Smart Medicine and Virtual Reality – Use Cases
Virtual reality (VR) – the creation of immersive, computer-generated environments so convincing that they feel like the real thing — isn’t just for video games and escapism. It is also changing the way that doctors work and greatly improving patients’ lives. Here are five examples of how VR is making medicine smarter.
• Curing phobias and PTSD
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How it works
Facing your fears is the best way to overcome a phobia. But for people who are deathly afraid of spiders, needles, flying — anything for that matter — the thought of such “exposure therapy” can make treatment unbearable. That’s where VR comes in. Instead of having to repeatedly fondle arachnids or board a plane, patients can instead tackle their fears from the comfort of their own home, or a doctor’s office. Virtual scenarios can be adjusted precisely for the needs of each patient. This approach is being used to not only deal with phobias but also to help people recover from post-traumatic stress disorder (PTSD).
• Reducing chronic pain
More than 25 million Americans experience chronic pain, and many turn to opioids for relief. The drug-centric approach to treating pain has failed miserably, fueling the opioid epidemic that claims nearly 100 lives a day. Doctors desperate to offer alternatives to their patients may have found a solution with VR. One study showed that patients who donned VR goggles and spent five minutes exploring a fantasy landscape with “trees, hills, snow scenes, caves, flames, and otters” experienced a 60 percent drop in pain levels. Even after they took the glasses off, their pain was still down by a third, roughly equivalent to a dose of morphine.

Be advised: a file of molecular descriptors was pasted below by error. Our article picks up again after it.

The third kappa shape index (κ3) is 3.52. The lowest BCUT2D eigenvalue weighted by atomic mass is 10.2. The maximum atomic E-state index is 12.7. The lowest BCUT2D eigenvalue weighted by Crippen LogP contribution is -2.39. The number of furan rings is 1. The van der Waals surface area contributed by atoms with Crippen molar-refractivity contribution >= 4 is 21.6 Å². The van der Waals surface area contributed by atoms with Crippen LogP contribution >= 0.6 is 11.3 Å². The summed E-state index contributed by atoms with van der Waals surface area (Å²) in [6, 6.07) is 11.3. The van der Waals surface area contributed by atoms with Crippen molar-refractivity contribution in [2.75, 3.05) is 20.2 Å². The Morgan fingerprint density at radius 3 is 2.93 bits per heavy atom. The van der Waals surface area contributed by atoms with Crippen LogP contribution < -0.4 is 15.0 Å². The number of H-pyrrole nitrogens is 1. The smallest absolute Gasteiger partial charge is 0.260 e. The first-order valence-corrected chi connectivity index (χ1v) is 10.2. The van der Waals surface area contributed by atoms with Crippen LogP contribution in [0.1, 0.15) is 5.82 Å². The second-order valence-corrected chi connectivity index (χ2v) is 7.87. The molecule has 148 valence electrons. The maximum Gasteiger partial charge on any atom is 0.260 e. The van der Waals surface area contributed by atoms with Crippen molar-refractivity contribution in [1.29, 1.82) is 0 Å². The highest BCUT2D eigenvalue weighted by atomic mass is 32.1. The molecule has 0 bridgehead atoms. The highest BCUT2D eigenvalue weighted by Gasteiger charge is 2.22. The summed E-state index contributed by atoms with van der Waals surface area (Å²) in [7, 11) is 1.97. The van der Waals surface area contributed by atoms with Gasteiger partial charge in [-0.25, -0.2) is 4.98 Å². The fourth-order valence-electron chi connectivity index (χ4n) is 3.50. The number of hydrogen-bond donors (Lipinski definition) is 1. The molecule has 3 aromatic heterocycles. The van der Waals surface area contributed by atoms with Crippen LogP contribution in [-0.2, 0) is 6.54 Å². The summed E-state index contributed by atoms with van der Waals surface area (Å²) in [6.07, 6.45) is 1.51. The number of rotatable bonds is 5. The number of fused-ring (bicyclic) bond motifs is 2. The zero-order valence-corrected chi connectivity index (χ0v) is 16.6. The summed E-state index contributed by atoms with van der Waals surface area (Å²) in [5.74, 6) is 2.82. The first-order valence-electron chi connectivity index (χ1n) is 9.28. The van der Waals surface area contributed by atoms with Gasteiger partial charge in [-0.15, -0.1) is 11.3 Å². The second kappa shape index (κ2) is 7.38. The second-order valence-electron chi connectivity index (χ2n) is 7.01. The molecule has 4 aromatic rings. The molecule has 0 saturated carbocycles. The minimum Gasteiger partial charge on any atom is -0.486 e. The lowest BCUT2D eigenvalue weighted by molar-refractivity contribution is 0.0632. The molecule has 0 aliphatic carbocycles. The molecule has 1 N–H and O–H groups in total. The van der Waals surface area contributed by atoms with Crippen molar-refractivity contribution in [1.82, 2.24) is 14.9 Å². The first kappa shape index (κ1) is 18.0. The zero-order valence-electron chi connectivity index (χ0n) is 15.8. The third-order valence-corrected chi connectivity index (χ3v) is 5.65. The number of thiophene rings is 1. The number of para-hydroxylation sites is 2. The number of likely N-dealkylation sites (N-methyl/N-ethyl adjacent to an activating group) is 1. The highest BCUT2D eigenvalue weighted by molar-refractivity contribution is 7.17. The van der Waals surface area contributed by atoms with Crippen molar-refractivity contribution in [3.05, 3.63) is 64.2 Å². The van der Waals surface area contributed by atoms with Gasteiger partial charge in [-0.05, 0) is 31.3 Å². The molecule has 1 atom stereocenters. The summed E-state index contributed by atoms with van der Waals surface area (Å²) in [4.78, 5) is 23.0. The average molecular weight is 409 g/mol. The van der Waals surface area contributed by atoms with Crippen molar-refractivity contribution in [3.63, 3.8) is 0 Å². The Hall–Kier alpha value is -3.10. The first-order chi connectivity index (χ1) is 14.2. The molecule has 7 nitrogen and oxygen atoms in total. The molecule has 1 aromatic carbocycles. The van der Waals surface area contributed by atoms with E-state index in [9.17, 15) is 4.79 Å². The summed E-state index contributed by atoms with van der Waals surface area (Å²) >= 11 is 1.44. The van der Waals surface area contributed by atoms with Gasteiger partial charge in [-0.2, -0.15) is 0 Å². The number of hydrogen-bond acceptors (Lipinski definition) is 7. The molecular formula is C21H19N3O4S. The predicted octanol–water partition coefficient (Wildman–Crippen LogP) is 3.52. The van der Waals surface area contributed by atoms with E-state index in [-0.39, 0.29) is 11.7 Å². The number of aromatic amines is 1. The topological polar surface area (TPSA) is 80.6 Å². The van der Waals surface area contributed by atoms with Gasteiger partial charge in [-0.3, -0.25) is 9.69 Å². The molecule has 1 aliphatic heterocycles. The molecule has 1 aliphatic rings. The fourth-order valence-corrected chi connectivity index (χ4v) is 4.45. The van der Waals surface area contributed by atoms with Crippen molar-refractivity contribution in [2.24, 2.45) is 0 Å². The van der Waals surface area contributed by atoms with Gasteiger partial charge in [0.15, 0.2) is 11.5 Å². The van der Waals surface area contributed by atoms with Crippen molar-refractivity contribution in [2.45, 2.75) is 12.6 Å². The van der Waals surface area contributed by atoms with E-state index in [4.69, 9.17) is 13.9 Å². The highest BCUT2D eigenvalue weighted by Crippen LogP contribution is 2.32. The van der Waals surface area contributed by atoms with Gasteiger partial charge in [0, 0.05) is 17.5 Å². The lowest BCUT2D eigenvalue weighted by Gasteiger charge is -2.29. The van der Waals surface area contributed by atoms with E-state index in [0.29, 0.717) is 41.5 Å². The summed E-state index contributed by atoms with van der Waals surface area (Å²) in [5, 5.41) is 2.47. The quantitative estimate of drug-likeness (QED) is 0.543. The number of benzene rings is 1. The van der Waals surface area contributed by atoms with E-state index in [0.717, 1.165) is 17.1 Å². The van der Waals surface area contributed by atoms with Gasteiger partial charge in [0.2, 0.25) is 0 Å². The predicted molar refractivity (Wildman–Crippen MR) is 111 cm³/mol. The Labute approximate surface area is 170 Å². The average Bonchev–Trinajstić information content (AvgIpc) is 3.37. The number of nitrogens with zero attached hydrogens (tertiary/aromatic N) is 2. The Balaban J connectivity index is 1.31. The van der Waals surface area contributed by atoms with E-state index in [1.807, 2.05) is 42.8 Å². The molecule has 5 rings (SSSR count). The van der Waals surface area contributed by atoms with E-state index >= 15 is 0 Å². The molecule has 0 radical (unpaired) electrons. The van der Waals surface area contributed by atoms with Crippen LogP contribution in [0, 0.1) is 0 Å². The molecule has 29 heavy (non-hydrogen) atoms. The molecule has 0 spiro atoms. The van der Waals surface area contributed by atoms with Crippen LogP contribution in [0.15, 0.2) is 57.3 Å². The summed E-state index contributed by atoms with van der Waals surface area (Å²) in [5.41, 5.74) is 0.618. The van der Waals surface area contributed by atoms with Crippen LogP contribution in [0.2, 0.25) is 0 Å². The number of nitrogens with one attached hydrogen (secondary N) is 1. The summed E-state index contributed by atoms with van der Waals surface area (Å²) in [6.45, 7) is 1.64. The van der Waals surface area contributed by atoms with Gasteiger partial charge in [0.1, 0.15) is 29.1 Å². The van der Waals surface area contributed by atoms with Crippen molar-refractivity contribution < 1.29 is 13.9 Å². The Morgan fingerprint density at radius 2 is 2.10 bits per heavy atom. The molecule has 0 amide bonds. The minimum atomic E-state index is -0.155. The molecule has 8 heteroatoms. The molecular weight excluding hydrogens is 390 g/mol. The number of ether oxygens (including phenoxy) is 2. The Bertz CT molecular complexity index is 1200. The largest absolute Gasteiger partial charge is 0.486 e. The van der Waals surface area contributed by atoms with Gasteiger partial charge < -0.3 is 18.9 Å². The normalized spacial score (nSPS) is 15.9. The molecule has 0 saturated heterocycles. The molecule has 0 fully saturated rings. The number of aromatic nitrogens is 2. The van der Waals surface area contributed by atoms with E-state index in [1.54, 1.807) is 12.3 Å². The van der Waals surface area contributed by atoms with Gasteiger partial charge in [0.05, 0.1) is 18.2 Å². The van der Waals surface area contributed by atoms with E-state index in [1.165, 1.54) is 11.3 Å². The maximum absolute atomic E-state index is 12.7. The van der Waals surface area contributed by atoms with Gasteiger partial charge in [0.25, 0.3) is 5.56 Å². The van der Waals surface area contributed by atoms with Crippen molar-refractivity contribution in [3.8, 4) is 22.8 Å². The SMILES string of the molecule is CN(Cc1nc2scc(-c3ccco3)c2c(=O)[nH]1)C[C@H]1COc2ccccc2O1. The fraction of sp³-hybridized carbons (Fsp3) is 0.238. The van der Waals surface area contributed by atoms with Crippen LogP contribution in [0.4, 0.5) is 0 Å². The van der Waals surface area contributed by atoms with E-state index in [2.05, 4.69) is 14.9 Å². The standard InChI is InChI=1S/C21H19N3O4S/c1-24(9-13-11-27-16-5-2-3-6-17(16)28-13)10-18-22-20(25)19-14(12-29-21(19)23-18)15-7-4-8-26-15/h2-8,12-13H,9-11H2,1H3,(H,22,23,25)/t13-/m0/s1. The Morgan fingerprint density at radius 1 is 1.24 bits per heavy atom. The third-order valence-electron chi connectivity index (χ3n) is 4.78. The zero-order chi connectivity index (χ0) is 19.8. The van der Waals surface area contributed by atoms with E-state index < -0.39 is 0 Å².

• Speeding up recovery after stroke
For patients who survive a stroke or traumatic brain injury, rehabilitation can be a long and arduous process that entails practicing continuous, repetitive movements to retrain the brain. If patients don’t stick with the program, they are less likely to regain lost functions, like the use of a limb. A neurogaming company called MindMaze has created a virtual reality treatment that can make rehab more enjoyable for stroke recovery patients. As patients participate in a series of interactive exercises, electrodes on their heads track their movements and project them onto 3D avatars. The machine monitors each patient’s progress, and sends the data back to their health care provider.
• Restoring low vision
Approximately 246 million people worldwide suffer from vision loss, which includes blurry vision, tunnel vision, or blind spots that can’t be corrected. Several different VR technologies are currently under development that could help restore their sight. For example, Frank Werblin, a neuroscientist who has spent his career studying the way the retina functions, recently invented a low vision aid called Iris Vision. The technology uses a VR headset combined with software uploaded to a smartphone. These glasses snap pictures of text, objects, people – whatever the wearers are directly looking at – and then magnify them right before their eyes.
• Planning complicated surgeries
Today, doctors are attempting more complex surgeries than ever before: separating conjoined twins, removing previously inoperable tumors, even repairing heart defects in babies while they are still in their mother’s womb. VR is helping surgeons anticipate the unique challenges of these procedures and work out ways to overcome them. For example, a tech startup called Surgical Theater combines imaging from MRIs, CT scans, and angiograms to create a 3D model of what is going on inside a patient’s skull. Using this model and flight simulation technology, the neurosurgeons can train for an upcoming procedure, rehearsing complicated maneuvers before they step into the operating room.